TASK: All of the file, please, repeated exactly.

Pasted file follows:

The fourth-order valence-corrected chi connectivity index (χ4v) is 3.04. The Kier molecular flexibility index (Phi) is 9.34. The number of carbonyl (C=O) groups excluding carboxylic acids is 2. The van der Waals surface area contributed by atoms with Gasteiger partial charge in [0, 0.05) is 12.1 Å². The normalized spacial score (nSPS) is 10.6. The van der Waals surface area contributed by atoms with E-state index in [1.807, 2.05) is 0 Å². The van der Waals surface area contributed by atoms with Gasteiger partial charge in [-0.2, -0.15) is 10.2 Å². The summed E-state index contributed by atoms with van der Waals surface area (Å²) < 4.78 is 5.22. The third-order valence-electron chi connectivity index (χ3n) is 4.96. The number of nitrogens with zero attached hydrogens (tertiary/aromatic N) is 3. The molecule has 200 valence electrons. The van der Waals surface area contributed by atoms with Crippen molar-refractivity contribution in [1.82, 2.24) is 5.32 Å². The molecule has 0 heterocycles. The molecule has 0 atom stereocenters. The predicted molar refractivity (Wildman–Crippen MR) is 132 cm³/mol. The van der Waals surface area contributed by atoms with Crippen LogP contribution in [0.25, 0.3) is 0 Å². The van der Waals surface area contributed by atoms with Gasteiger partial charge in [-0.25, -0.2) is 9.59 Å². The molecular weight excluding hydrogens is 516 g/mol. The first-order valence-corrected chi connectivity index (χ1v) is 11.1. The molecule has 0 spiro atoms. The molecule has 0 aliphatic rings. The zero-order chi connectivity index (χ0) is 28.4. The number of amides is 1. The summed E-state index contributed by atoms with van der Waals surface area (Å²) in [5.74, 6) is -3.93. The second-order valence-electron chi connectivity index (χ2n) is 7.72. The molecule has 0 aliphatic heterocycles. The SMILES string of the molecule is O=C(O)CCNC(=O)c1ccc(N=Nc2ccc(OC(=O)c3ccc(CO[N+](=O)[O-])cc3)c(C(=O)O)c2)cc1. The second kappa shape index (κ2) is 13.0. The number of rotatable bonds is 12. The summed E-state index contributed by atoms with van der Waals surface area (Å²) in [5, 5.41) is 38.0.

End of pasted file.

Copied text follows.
The fourth-order valence-corrected chi connectivity index (χ4v) is 3.04. The Kier molecular flexibility index (Phi) is 9.34. The number of carbonyl (C=O) groups excluding carboxylic acids is 2. The van der Waals surface area contributed by atoms with Gasteiger partial charge in [0, 0.05) is 12.1 Å². The normalized spacial score (nSPS) is 10.6. The van der Waals surface area contributed by atoms with E-state index in [1.807, 2.05) is 0 Å². The van der Waals surface area contributed by atoms with Gasteiger partial charge in [-0.2, -0.15) is 10.2 Å². The summed E-state index contributed by atoms with van der Waals surface area (Å²) < 4.78 is 5.22. The third-order valence-electron chi connectivity index (χ3n) is 4.96. The number of nitrogens with zero attached hydrogens (tertiary/aromatic N) is 3. The molecule has 200 valence electrons. The van der Waals surface area contributed by atoms with Crippen molar-refractivity contribution in [1.82, 2.24) is 5.32 Å². The molecule has 0 heterocycles. The molecule has 0 atom stereocenters. The predicted molar refractivity (Wildman–Crippen MR) is 132 cm³/mol. The van der Waals surface area contributed by atoms with Crippen LogP contribution in [0.25, 0.3) is 0 Å². The van der Waals surface area contributed by atoms with Gasteiger partial charge in [-0.25, -0.2) is 9.59 Å². The molecular weight excluding hydrogens is 516 g/mol. The first-order valence-corrected chi connectivity index (χ1v) is 11.1. The molecule has 0 spiro atoms. The molecule has 0 aliphatic rings. The zero-order chi connectivity index (χ0) is 28.4. The number of amides is 1. The summed E-state index contributed by atoms with van der Waals surface area (Å²) in [5.74, 6) is -3.93. The second-order valence-electron chi connectivity index (χ2n) is 7.72. The molecule has 0 aliphatic heterocycles. The SMILES string of the molecule is O=C(O)CCNC(=O)c1ccc(N=Nc2ccc(OC(=O)c3ccc(CO[N+](=O)[O-])cc3)c(C(=O)O)c2)cc1. The second kappa shape index (κ2) is 13.0. The number of rotatable bonds is 12. The summed E-state index contributed by atoms with van der Waals surface area (Å²) in [5, 5.41) is 38.0.